In case you haven’t already heard, April is National Stress Awareness Month. Why do we as a nation spend an entire month on this topic?
Because we need to.
Just to put the insidiousness of stress into perspective, here are a few statistics from the American Psychological Association:
- Highly stressed teenagers are twice as likely to smoke, drink and use illegal drugs.
- Stress contributes to such life-threatening problems as heart attack, stroke, depression and infection, as well as to chronic aches and pains.
- Three quarters of Americans experience symptoms related to stress in a given month.
- About half of Americans (48%) feel that their stress has increased over the past five years.
- About half of Americans (48%) report lying awake at night due to stress.
We are basically a nation of stressed out individuals. And many other countries are following our (in this case) bad example.
Now, some stress can be good for us. Most of us learn, for better or worse, to live with a certain degree of stress.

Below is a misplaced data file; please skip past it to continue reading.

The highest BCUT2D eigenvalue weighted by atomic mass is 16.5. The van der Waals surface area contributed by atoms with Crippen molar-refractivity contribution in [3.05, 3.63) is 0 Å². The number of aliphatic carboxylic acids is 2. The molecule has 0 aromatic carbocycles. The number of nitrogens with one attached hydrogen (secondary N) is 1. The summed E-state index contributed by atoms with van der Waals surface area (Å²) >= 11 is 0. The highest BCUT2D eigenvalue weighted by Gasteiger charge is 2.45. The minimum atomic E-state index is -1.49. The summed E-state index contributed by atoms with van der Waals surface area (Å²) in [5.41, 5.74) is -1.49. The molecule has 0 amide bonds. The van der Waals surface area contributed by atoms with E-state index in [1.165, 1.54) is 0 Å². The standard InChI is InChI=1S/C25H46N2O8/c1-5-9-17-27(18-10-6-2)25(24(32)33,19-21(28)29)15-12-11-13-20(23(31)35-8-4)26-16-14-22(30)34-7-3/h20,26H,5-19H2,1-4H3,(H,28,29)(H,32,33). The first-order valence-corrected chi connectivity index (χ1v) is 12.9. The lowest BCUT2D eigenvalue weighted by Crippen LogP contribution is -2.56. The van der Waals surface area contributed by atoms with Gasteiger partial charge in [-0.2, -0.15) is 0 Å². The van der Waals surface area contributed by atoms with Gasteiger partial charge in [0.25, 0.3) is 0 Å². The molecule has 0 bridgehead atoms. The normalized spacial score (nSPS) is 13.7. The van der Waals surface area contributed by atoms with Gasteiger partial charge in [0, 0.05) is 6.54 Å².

But for some people, stress becomes a way of life.
It isn’t by accident that we use the acronym PTSD (Posttraumatic Stress Disorder) to diagnose those individuals who experience the worst that stress has to offer.
For them, learning to live with stress means giving up a chance at a normal life. PTSD doesn’t always go away on its own, which means that help can be necessary.
According to the National Institute of Mental Health, approximately 7.7 million American adults have PTSD in any given year.
About 19 percent of Vietnam veterans experienced PTSD at some point after the war.
What percentage of our Iraqi and Afghani veterans will experience PTSD?
We can only guess at this point. But given that so many reserve forces have been used from throughout the country, it’s unavoidable that each state will see increases in PTSD as our brave soldiers come home.
Are we as a nation ready to treat them?
We’ve created a new teleseminar series, the Rethinking Trauma series.
Each of the six experts will provide cutting edge information for understanding and treating trauma.